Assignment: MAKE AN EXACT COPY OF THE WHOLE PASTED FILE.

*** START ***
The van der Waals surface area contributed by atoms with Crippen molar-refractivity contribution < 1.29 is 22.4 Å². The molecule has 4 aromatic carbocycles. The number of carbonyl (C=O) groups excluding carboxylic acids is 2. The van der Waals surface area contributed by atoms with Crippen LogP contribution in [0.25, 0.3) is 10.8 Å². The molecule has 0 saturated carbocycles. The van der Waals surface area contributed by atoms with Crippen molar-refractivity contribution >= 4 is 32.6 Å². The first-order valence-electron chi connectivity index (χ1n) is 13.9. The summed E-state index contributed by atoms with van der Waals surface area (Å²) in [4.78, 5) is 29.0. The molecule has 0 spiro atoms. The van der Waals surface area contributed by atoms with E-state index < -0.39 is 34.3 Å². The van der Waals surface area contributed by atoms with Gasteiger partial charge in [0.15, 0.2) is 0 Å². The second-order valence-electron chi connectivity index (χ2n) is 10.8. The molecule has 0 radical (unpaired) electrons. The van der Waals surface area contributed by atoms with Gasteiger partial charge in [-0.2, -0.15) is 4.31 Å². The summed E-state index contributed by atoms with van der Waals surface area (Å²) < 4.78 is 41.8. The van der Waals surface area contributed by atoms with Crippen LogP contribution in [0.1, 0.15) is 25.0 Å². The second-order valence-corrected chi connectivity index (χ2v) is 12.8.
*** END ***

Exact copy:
The van der Waals surface area contributed by atoms with Crippen molar-refractivity contribution < 1.29 is 22.4 Å². The molecule has 4 aromatic carbocycles. The number of carbonyl (C=O) groups excluding carboxylic acids is 2. The van der Waals surface area contributed by atoms with Crippen LogP contribution in [0.25, 0.3) is 10.8 Å². The molecule has 0 saturated carbocycles. The van der Waals surface area contributed by atoms with Crippen molar-refractivity contribution >= 4 is 32.6 Å². The first-order valence-electron chi connectivity index (χ1n) is 13.9. The summed E-state index contributed by atoms with van der Waals surface area (Å²) in [4.78, 5) is 29.0. The molecule has 0 spiro atoms. The van der Waals surface area contributed by atoms with E-state index < -0.39 is 34.3 Å². The van der Waals surface area contributed by atoms with Gasteiger partial charge in [0.15, 0.2) is 0 Å². The second-order valence-electron chi connectivity index (χ2n) is 10.8. The molecule has 0 radical (unpaired) electrons. The van der Waals surface area contributed by atoms with Gasteiger partial charge in [-0.2, -0.15) is 4.31 Å². The summed E-state index contributed by atoms with van der Waals surface area (Å²) < 4.78 is 41.8. The van der Waals surface area contributed by atoms with Crippen LogP contribution in [0.1, 0.15) is 25.0 Å². The second-order valence-corrected chi connectivity index (χ2v) is 12.8.